The Greenlandic Riviera

“Where did you get so tan?” they ask, and I tell them: “Greenland.”

“But how?” they exclaim, laughing in sheer disbelief, because let’s face it: the nameless friends we invent for the sake of trite opening dialogue are inherently dumb. Mostly, their minds are muddled with storybook imagery like scary snowstorms and Eskimo cliché, a random mix of Alaska, Siberia, and the opening sequence in Empire Strikes Back. They still think Greenland is like, cold.

This is my chance to correct them. Besides my sheepskin rug, my enviable neck tanline is my best souvenir from a blissful week on the sunny Greenlandic Riviera. What, you don’t know it–the Greenlandic Riviera? What rock do you live under? What travel magazines are you not reading? The Greenlandic Riviera is exploding right now-it’s already this whole thing and the real estate war is right around the corner.

Alright, I totally made that up. If you Google “Greenlandic Riviera” you get zilch–until now. See, that’s the magic of the internet–once you say it, it becomes real. Greenlandic Riviera, Greenlandic Riviera, Greenlandic Riviera. If you build it, they will come.

The real Riviera was (and still is) in Liguria, the region that spans the northwest coast of Italy. Despite its 700-year old status as an iconic vacation spot, the original Riviera can be a little disappointing. For one, the coastline is all rocky and the towns comprised of overpriced boutiques selling pink sweater vests for men. There is nary a beach to stand on, and the ones that are any good are ultra-private. But no matter–history, tradition, and Hollywood have made “Riviera” mean everything we long for in a chic travel destination: escapism, romance, sunshine and sea.

Today, there are other countless Rivieras to choose from: on our planet today, actual people will non-jokingly refer to the English, Mexican, Russian, Chinese, African, and Australian Rivieras (also, French). Did you know that there’s even a self-proclaimed Redneck Riviera along the American Gulf Coast where instead of seashells, earnest Alabama children collect shiny black tarballs to take home for “show-and-tell”?

Greenland’s beaches come sans tarballs, (although the country’s drive for oil exploration could change this, wink, wink). In fact, Greenland has the cleanest beaches I have ever seen: a mile-wide half-moon stretch of vanilla sand bordering clear turquoise shallows that are so clear, you can follow the gently waving seaweed below. There are no cigarette butts and no blowing trash. Also, there are no people, which is the recipe for a perfect beach. And who knows what you’ll find as you stroll along the shore? A reindeer skull, a salmon-colored piece of wave-polished granite or a jumble of blue, microwave-sized ice chunks. What the real Riviera offers in fashion, culture, and high-life, Greenland makes up for with its elegant arctic beaches.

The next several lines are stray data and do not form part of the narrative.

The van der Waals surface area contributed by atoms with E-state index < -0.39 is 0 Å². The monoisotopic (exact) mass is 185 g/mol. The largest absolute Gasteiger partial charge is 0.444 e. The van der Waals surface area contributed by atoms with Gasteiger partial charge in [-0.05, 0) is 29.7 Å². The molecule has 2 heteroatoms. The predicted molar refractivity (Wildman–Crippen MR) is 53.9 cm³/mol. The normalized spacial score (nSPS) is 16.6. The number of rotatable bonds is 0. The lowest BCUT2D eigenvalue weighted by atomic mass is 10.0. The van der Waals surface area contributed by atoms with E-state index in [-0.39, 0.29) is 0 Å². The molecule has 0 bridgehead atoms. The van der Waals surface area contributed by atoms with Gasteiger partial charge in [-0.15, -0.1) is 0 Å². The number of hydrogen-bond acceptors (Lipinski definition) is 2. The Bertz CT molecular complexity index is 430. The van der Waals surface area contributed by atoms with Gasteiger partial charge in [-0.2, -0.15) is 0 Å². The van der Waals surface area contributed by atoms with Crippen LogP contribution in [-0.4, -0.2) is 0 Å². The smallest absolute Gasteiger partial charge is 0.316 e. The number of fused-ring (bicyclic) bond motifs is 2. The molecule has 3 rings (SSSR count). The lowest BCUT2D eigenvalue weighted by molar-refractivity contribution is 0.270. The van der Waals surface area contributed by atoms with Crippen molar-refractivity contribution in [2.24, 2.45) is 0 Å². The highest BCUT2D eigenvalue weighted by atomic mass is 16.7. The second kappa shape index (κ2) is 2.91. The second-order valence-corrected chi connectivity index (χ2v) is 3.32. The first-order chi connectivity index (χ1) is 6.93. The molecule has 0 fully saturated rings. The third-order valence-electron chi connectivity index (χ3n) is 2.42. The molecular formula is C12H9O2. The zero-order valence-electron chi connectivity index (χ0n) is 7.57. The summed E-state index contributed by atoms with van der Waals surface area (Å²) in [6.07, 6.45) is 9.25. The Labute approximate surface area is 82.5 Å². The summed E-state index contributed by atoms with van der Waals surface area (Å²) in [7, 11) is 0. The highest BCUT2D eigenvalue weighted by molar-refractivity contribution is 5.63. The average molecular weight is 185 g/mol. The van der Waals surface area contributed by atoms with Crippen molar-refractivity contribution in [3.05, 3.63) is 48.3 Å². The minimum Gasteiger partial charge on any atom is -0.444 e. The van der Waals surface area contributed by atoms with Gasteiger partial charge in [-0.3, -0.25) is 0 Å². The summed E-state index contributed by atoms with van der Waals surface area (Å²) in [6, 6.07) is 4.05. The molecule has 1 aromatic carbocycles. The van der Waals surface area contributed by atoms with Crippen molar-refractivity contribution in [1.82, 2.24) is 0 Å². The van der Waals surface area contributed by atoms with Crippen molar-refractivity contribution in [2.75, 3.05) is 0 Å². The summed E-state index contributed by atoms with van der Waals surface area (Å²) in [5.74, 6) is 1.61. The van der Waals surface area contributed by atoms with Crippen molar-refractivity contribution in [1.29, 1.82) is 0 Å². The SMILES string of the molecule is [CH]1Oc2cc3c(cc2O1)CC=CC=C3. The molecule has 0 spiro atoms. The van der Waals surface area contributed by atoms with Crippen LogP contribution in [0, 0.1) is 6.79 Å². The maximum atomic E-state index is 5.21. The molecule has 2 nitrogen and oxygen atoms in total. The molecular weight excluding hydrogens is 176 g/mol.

Perhaps you’ve never considered a beach vacation in the Arctic, but when you know the facts, the concept is compelling:

  1. Greenland is at the top of the world, which means extra long summer days-and for at least a few weeks in June and July, endless summer days. In fact, Greenland’s national day is June 21st, the summer solstice, and the amazing arctic light is something to experience for yourself.
  2. It’s not THAT cold. The southern reaches of the Greenlandic Riviera are on the same latitude as Stockholm or Helsinki. In September, it was still remarkably sunny with temperatures in the mid-50s.
  3. It’s getting warmer. Climate change is Greenland’s consistent headline-an attention-grabbing story that’s a little tiresome. In Narsarsuaq, a town that’s destined to become the airport hub of the Greenlandic Riviera, my taxi driver wiped her brow and exclaimed, “You can really feel the climate change today, can’t you?” I couldn’t, but even if I could, the climate change schtick is a total downer and most Greenlanders enjoy the nicer weather. It’s nice to be able to swim in the sea, finally.
  4. All the ice is melting, too-you can now buy that melted glacier by the bottle and enjoy the delicious cool, clear taste of pre-historic snowstorms in the comfort of your own cup.

After some consideration, one realizes that we are on the verge of a new and grand beach destination trend. Renting a villa in Tuscany with friends is the women’s magazine dream of the late 90s. The 21st century’s male equivalent is renting a villa in Greenland for two weeks of full-on nature and total testosterone outdoor adventure. You will have the world entirely to yourself and can spend your days scaling rock walls, hiking empty green valleys and fishing for Arctic char that you take back to your villa and grill outdoors.